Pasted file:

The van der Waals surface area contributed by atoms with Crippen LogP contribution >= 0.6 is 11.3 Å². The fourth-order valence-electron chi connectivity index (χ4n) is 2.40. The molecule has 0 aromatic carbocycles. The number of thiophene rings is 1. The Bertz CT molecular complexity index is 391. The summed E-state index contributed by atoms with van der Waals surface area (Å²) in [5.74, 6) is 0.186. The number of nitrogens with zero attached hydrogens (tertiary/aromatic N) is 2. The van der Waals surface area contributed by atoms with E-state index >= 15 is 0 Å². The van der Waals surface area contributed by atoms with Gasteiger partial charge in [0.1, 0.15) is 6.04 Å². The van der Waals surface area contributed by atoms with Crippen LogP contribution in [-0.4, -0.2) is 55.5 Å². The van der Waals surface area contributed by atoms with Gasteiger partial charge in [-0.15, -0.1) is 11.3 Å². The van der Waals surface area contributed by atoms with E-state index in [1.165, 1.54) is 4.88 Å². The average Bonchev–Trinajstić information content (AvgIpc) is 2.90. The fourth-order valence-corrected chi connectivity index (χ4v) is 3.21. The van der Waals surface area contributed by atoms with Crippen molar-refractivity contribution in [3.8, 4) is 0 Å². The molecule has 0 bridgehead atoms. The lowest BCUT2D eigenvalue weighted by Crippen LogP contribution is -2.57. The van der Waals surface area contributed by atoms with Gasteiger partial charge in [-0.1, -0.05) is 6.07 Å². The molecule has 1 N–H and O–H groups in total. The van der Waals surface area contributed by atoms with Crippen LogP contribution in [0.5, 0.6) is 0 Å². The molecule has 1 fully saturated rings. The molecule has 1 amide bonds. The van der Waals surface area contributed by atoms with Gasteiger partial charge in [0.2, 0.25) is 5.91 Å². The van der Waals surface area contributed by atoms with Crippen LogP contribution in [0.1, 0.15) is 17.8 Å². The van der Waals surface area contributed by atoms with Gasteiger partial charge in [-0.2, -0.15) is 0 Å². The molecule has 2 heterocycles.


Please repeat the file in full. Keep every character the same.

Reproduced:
The van der Waals surface area contributed by atoms with Crippen LogP contribution >= 0.6 is 11.3 Å². The fourth-order valence-electron chi connectivity index (χ4n) is 2.40. The molecule has 0 aromatic carbocycles. The number of thiophene rings is 1. The Bertz CT molecular complexity index is 391. The summed E-state index contributed by atoms with van der Waals surface area (Å²) in [5.74, 6) is 0.186. The number of nitrogens with zero attached hydrogens (tertiary/aromatic N) is 2. The van der Waals surface area contributed by atoms with E-state index >= 15 is 0 Å². The van der Waals surface area contributed by atoms with Gasteiger partial charge in [0.1, 0.15) is 6.04 Å². The van der Waals surface area contributed by atoms with Crippen LogP contribution in [-0.4, -0.2) is 55.5 Å². The van der Waals surface area contributed by atoms with Gasteiger partial charge in [-0.15, -0.1) is 11.3 Å². The van der Waals surface area contributed by atoms with E-state index in [1.165, 1.54) is 4.88 Å². The average Bonchev–Trinajstić information content (AvgIpc) is 2.90. The fourth-order valence-corrected chi connectivity index (χ4v) is 3.21. The van der Waals surface area contributed by atoms with Crippen molar-refractivity contribution in [3.8, 4) is 0 Å². The molecule has 0 bridgehead atoms. The lowest BCUT2D eigenvalue weighted by Crippen LogP contribution is -2.57. The van der Waals surface area contributed by atoms with Gasteiger partial charge in [-0.1, -0.05) is 6.07 Å². The molecule has 1 N–H and O–H groups in total. The van der Waals surface area contributed by atoms with Crippen LogP contribution in [0.5, 0.6) is 0 Å². The molecule has 1 fully saturated rings. The molecule has 1 amide bonds. The van der Waals surface area contributed by atoms with Gasteiger partial charge in [0.2, 0.25) is 5.91 Å². The van der Waals surface area contributed by atoms with Crippen LogP contribution in [0.1, 0.15) is 17.8 Å². The van der Waals surface area contributed by atoms with Gasteiger partial charge in [-0.2, -0.15) is 0 Å². The molecule has 2 heterocycles.